According to legend, Mangrai died when he was struck by lightning in the center of Chiang Mai. The place where he is thought to have died is marked today by a sacred pillar. Mangrai had three sons, and the second, Chai Songkhram Chai Songkhram , became king after his father’s death. However, the passing of Mangrai resulted in a period of instability, and six kings took the throne of Lan Na from 1318 to 1328. In the latter year, though, Mangrai’s great-grandson Khamfu Khamfu came to power and reestablished the dynasty on a secure foundation. Descendants of Mangrai continued to rule Lan Na until the sixteenth century.

In 1558, as a result of struggles over the succession to the throne, the Burmese were able to establish their sovereignty over Lan Na. When Mangrai’s dynasty finally became extinct, in 1578, the Burmese appointed their own kings to rule the northern Thai kingdom. Thailand, then known as Siam, fought with Burma over Lan Na for the next two centuries. In 1775, a Thai army took Chiang Mai. However, Lan Na continued to be ruled by its own king under guidance and control from Bangkok until 1939.


Lan Na was a buffer that helped prevent the southward extension of Mongol power. The city of Chiang Mai became the most important cultural and political center of northern Thailand, and it continues to be Thailand’s second major city, after Bangkok. By bringing northern Thailand together under a single rule, Mangrai and his descendants helped to establish a distinctive northern Thai identity.

Further Reading

  • Coedès, George. The Indianized States of Southeast Asia. Translated by Susan Brown Cowing. Honolulu: East-West Center Press, 1968. The classic work on Southeast Asian history. Chapter 12 gives a succinct history of the founding of Lan Na and discusses Mangrai’s relations with Ramkhamhaeng.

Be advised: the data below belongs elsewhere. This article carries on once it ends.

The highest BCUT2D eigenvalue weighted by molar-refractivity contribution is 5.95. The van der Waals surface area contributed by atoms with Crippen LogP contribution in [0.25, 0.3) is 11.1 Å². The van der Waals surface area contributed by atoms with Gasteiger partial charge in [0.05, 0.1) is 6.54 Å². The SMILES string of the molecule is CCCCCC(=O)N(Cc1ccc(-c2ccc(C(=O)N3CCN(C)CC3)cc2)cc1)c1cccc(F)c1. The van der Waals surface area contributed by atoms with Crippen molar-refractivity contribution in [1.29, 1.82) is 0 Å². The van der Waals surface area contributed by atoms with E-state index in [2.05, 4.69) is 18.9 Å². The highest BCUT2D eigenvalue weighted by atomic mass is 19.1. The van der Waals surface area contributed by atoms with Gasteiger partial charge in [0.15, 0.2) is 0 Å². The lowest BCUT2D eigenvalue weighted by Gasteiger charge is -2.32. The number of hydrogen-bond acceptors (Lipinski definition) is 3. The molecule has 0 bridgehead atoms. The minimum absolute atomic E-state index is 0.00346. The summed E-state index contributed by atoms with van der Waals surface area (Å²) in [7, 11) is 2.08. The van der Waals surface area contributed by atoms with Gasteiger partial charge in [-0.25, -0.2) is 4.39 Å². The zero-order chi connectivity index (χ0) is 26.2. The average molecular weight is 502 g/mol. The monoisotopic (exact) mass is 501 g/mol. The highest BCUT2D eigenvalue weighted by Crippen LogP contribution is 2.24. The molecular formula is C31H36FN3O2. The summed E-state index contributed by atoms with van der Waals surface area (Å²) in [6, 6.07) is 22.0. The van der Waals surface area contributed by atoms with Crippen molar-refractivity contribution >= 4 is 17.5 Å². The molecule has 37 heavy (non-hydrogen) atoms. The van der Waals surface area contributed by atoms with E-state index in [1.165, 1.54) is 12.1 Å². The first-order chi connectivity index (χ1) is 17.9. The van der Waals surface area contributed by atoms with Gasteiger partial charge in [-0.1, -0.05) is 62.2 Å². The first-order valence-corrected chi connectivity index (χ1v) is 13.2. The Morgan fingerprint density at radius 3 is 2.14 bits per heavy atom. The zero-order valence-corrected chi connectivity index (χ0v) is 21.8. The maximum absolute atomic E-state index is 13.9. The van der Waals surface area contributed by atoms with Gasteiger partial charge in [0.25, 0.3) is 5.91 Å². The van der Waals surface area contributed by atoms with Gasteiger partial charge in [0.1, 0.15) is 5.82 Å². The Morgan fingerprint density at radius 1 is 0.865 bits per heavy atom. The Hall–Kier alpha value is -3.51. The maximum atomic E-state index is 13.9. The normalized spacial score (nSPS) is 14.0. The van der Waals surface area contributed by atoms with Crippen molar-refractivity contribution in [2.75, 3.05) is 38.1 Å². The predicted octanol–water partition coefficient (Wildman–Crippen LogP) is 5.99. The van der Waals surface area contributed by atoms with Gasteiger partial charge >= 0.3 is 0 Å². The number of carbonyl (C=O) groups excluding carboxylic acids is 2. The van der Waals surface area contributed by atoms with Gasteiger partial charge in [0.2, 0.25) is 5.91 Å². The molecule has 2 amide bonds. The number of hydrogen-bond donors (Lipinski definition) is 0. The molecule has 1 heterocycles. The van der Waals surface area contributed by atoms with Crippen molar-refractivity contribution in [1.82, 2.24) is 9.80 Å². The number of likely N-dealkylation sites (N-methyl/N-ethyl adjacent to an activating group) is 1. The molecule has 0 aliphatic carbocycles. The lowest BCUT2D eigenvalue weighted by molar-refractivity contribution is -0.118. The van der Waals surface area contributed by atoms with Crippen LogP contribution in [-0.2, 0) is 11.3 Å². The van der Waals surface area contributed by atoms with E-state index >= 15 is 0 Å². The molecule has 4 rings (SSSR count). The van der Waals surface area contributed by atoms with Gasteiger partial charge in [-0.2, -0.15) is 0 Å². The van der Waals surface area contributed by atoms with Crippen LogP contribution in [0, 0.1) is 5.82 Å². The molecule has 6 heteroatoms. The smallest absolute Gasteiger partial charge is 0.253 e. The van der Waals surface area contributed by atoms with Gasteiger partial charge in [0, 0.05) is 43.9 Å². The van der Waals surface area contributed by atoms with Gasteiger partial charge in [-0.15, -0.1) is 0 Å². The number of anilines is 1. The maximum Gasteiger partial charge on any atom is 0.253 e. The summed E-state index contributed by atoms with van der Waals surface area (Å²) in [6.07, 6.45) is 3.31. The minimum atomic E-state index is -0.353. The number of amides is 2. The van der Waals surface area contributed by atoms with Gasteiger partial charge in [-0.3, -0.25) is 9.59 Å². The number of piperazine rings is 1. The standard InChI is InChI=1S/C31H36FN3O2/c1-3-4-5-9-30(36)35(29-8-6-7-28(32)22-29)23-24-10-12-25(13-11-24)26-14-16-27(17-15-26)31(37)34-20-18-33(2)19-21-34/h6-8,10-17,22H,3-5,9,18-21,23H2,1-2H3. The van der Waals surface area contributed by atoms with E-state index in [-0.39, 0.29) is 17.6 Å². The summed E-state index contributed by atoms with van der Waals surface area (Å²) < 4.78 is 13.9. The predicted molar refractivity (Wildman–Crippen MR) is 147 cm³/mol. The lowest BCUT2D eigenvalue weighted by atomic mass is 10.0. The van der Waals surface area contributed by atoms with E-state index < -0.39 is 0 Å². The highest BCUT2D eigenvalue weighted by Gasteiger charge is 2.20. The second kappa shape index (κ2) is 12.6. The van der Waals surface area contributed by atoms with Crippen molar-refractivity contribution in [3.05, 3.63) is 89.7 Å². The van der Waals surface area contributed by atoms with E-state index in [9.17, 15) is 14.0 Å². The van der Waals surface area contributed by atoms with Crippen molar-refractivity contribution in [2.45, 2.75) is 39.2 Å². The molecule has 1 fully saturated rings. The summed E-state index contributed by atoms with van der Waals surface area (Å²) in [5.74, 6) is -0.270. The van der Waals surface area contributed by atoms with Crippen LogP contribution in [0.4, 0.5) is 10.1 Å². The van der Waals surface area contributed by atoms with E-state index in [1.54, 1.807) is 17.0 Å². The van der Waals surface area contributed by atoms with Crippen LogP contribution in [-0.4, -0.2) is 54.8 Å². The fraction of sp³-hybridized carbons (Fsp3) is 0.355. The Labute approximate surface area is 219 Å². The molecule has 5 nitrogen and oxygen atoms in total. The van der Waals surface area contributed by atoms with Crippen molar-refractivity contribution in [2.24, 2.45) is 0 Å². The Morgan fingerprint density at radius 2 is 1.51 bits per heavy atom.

• Freeman, Michael. Guide to Northern Thailand and the Ancient Kingdom of Lanna. New York: Weatherhill, 2002. Illustrated guidebook and history that gives readers a good grasp of the places in the history of Lanna.
  • Freeman, Michael. Lanna: Thailand’s Northern Kingdom. London: Thames and Hudson, 2001. Traces the settlement of northern Thailand by different ethnic groups, examines the kingdom of Lan Na, and describes the artifacts and architecture of the region.
  • Penth, Hans. A Brief History of Lan Na: Civilizations of North Thailand. Vancouver, Canada: University of British Columbia Press, 2001. Short, highly recommended history of the kingdom of Lan Na, covering its earliest times to its present-day influence, by a specialist in northern Thai history at the University of Chiang Mai.
  • Wyatt, David K. Thailand: A Short History. New Haven, Conn.: Yale University Press, 1986. Provides an introduction to Thai history, including coverage of the thirteenth century kingdoms.
  • Wyatt, David K., and Aroonrut Wichienkeeo, eds. and trans. The Chiang Mai Chronicle. 2d ed. Chiang Mai, Thailand: Silkworm Books, 1998. A translation of the major historical documents of Lan Na, from the thirteenth through the nineteenth centuries, together with helpful annotations and maps.